Roasted in Shell

B did the research on roasting them and says it’s crucial to pierce the shell (kind of soft) with a knife by cutting an X in it (so it won’t explode), soaking them for an hour in salt water, then roasting @ 425 degrees for about 25 – 30 minutes or so.

After they cool just enough to handle, simply pop them out of the shell and inner husk and enjoy.  They are excellent oven roasted and even better, “on an open fire” where they get that fire roasted smokiness.

That’s the story, dare I say it, ‘in a nutshell.’  We will have a few pounds available for sale in the near future.  Our tree is LOADED.

Shelled and Ready

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We moved 25 laying hens to new, more spacious digs this evening.  It’s a taller chicken tractor, designed like a hoop house where they have more roosting space.  In a couple days we will separate another 20 or so hens from the broiler box and start another layer tractor.  We want to keep the generations apart.  It makes a little extra work now, but will make it easier to remember which batch is past it’s peak and ready for the crock pot.  We will turn over half our laying population each year.

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Weigh in on this one if you like.  I am not happy about the development.  It has convinced me to pursue aquaponics where I can raise my own fish naturally, without hormones or chemicals.  Time to get going on it.  Read the Frankenfish article here.

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Yesterday, as we were moving the hen pen, Brittan discovered a big surprise.  Actually, it was a very little surprise.  One of our girls had laid an egg for us.  It was quite small, not much bigger than a quail egg, but perfectly formed.  We were so excited.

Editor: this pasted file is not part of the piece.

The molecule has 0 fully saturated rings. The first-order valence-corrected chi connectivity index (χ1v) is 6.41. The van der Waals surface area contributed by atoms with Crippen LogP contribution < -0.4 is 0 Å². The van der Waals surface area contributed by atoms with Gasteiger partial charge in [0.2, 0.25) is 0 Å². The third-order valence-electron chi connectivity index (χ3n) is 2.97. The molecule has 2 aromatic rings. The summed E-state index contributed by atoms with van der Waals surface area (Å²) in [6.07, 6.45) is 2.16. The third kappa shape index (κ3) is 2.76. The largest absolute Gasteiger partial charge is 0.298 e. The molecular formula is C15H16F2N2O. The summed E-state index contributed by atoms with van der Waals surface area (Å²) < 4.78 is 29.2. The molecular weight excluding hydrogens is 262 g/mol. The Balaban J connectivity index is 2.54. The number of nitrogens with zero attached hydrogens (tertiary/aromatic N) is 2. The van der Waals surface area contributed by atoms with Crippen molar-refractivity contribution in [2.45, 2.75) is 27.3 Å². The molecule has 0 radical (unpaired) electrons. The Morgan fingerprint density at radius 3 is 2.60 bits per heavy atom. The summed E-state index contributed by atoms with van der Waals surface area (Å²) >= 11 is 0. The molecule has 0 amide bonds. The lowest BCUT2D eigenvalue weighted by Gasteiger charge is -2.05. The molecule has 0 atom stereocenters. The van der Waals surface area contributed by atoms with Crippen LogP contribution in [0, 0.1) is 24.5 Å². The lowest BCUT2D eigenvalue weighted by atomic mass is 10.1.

I have been saying it would be well into October before we got any eggs.  B has been convinced that September would be the month, so she got to enjoy an ‘I told you so’ moment.  Of course, it’s not like those are rare, but she gloated for a while just the same.

I am including a photo with a regular sized egg from a local farm for comparison.  You can see the color and shape are the same, but our egg is tiny.  Some people call them ‘pullet eggs’.  All hens pretty much drop some small ones to begin with.  Soon, the girls will be filling our fridge with plenty of tasty, omega 3 filled golden goodness.

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I try and avoid politics in this space as much as possible, leaving that to my “Paridigm Shift” page.  Once in a while, though, something jumps up and demands attention.  An article I read this morning is one such case.  It even has a local flavor.  There are no good words to describe the silliness of a local Government charging a local farmer with growing ‘too many vegetables’.  It’s a much better idea to restrict growing edibles locally and ship them halfway around the world, right?  Oh, my life.

You can read the whole article HERE.